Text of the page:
In this sense, anger and fear share many common characteristics. None are more important than their good and bad potentials: for if handled properly, they can produce the fuel required to achieve victory, or each can result in burn-out -- with anger causing a form of burn-out that the individual fails to recognize. Chronic anger exhausts one’s ability to think rationally and objectively.

In a healthy, well-functioning society, the chronically angry people are understood to have problems. In an unhealthy, dysfunctional society, those angriest of people are mistaken for leaders. Again, there is no better example than Donald Trump’s election. Yet, while this is easily understood by all, far fewer people seem capable of applying this same dynamic to smaller groups.

This allows for the angriest voices in communities to be mistaken for “speaking for the group.” There are two distinct dangers associated with this, the first being that it becomes remarkably easy for the group’s opposition to exploit. Almost without exception, for example, it was provocateurs (“:inciting agents”) who promoted hostilities in the Civil Rights and anti-war movements of the 1960s-’70s. They exploited the groups’ angers and fears to divide them.

This is not to imply that all the problems within the liberal and progressive communities -- or within the Democratic Party -- are the result of outside agitators. For example, we should take note of the fact that the republicans have won three of the last five presidential elections. Consider the number of republican governors that will be running states in 2017. And the large number of elections for the House and Senate that have been lost in recent years.

In that context, is it rational to think that more victories will be achieved by further dividing the groups and individuals that might form the party’s base of support in the future? Or might it be better to consider the possibility that the party’s leadership has some responsibility for the failure to win elections? Those appear to be our two options: either to engage in a puritanical orgy of finger-pointing and blaming others, or else taking responsibility for our own actions an inactions. It would seem worthwhile to consider which of those two options that the party’s leadership has taken since election day.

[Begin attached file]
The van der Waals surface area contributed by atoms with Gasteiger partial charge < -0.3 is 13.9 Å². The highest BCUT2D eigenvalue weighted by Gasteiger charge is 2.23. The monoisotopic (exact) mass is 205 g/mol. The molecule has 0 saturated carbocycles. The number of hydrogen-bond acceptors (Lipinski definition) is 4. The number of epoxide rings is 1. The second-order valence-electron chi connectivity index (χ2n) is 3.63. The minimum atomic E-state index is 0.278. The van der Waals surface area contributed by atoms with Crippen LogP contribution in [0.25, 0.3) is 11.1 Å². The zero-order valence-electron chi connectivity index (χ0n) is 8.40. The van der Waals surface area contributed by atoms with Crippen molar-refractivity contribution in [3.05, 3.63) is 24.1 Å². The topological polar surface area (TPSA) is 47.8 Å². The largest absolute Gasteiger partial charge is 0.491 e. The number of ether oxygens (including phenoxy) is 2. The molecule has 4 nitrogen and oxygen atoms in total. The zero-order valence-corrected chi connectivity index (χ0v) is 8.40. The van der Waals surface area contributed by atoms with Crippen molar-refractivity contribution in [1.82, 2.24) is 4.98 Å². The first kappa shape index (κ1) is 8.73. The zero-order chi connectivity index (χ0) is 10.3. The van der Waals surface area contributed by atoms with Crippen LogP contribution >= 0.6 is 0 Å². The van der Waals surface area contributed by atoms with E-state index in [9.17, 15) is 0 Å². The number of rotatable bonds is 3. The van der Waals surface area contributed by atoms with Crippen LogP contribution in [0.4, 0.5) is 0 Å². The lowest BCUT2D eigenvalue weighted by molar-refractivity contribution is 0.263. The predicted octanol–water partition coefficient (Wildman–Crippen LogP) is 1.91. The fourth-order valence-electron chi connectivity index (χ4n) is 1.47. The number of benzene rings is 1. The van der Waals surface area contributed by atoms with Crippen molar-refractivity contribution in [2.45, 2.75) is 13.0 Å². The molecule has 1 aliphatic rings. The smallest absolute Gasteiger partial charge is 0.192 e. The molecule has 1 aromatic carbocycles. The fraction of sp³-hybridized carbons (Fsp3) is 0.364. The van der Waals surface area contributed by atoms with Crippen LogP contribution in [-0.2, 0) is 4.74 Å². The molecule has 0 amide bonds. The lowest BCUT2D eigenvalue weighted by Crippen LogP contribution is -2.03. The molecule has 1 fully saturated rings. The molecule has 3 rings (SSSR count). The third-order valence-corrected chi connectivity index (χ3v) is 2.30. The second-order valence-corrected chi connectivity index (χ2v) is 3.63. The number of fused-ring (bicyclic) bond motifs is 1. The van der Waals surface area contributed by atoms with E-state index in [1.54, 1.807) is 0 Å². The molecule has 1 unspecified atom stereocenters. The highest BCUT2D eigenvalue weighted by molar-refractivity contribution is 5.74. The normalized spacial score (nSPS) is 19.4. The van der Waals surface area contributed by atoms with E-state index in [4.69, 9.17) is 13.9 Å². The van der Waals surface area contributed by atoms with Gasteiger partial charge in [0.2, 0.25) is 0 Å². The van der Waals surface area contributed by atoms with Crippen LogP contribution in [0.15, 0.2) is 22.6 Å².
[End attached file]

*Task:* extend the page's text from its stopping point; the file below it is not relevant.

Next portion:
H2O Man


“In those days, I identified with the ideas of Malcolm X, his philosophy of ‘by any means necessary,’ rather than what I misinterpreted as the passivity of Dr. Martin Luther King.”
-- Rubin “Hurricane” Carter; Eye of the Hurricane; Lawrence Hill Books; 2011; page 62

One of the most interesting periods of the 1960s is often overlooked: for a brief period in 1964 to early ‘65, Malcolm and Martin began taking steps towards presenting a united front to obtain human rights for the twenty million black Americans. In large part, this was a result of Malcolm’s attempt to bring Uncle Sam’s abuses in front of the United Nations. In his trips abroad during this time, foreign leaders recommended to Malcolm that he seek to create a united front with Dr. King.

Although it is generally ignored in most biographies of the two men, there were a series of communications between the two, through a third party -- an attorney from Chicago. Also, as is better known, Malcolm traveled to Selma while King was in jail. Members of the Student Nonviolent Coordinating Committee had invited him to address their group on February 4. That day, Malcolm would also speak with Andrew Young, James Bevel, and Coretta Scott King.

Dr. King had called Rubin before the Selma campaign, and asked him to join the effort. At that time, Rubin did not subscribe to King’s non-violent methods. Indeed, a Saturday Evening Post reporter had quoted one of Rubin’s friends, out of context, regarding the black community’s right to fight back against police violence. Thus, Rubin told Martin that it would be “suicidal” for him to participate in Selma.

Two weeks after he gave Coretta a message for her husband, Malcolm was killed. Within a few years, Martin Luther King was murdered. And Rubin was serving a triple-life sentence for a vicious crime that he had not committed. In the early 1970s, Rubin and I became friends; over the next four decades, among many other things, we would discuss the meanings of Malcolm and Martin.